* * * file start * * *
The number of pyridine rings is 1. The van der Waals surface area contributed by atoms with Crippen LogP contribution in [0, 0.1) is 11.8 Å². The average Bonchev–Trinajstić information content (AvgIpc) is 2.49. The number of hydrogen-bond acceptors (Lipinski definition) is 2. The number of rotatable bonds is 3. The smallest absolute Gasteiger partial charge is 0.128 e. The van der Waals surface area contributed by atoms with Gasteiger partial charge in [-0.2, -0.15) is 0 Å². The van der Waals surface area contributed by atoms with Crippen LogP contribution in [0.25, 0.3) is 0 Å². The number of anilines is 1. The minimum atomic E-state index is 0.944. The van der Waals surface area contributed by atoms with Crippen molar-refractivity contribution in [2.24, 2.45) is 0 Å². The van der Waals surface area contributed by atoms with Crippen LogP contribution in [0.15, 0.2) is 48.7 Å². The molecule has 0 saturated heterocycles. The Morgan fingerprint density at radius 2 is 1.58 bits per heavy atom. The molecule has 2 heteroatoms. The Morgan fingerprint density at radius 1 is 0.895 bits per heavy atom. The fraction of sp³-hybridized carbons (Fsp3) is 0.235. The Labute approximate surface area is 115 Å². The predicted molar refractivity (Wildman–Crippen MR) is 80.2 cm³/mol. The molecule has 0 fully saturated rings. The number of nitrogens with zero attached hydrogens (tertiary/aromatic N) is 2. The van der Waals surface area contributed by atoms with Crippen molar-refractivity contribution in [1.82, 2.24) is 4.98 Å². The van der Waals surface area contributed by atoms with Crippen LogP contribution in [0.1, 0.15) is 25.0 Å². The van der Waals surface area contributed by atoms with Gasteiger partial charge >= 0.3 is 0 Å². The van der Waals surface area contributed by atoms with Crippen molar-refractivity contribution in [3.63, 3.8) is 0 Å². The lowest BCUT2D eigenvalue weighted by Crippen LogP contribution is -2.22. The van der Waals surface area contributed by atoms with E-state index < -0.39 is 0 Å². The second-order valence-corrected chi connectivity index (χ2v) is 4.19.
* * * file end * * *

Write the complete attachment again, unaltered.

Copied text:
The number of pyridine rings is 1. The van der Waals surface area contributed by atoms with Crippen LogP contribution in [0, 0.1) is 11.8 Å². The average Bonchev–Trinajstić information content (AvgIpc) is 2.49. The number of hydrogen-bond acceptors (Lipinski definition) is 2. The number of rotatable bonds is 3. The smallest absolute Gasteiger partial charge is 0.128 e. The van der Waals surface area contributed by atoms with Gasteiger partial charge in [-0.2, -0.15) is 0 Å². The van der Waals surface area contributed by atoms with Crippen LogP contribution in [0.25, 0.3) is 0 Å². The number of anilines is 1. The minimum atomic E-state index is 0.944. The van der Waals surface area contributed by atoms with Crippen molar-refractivity contribution in [2.24, 2.45) is 0 Å². The van der Waals surface area contributed by atoms with Crippen LogP contribution in [0.15, 0.2) is 48.7 Å². The molecule has 0 saturated heterocycles. The Morgan fingerprint density at radius 2 is 1.58 bits per heavy atom. The molecule has 2 heteroatoms. The Morgan fingerprint density at radius 1 is 0.895 bits per heavy atom. The fraction of sp³-hybridized carbons (Fsp3) is 0.235. The Labute approximate surface area is 115 Å². The predicted molar refractivity (Wildman–Crippen MR) is 80.2 cm³/mol. The molecule has 0 fully saturated rings. The number of nitrogens with zero attached hydrogens (tertiary/aromatic N) is 2. The van der Waals surface area contributed by atoms with Crippen molar-refractivity contribution in [1.82, 2.24) is 4.98 Å². The van der Waals surface area contributed by atoms with Crippen LogP contribution in [0.1, 0.15) is 25.0 Å². The van der Waals surface area contributed by atoms with Gasteiger partial charge >= 0.3 is 0 Å². The van der Waals surface area contributed by atoms with Crippen molar-refractivity contribution in [3.63, 3.8) is 0 Å². The lowest BCUT2D eigenvalue weighted by Crippen LogP contribution is -2.22. The van der Waals surface area contributed by atoms with E-state index < -0.39 is 0 Å². The second-order valence-corrected chi connectivity index (χ2v) is 4.19.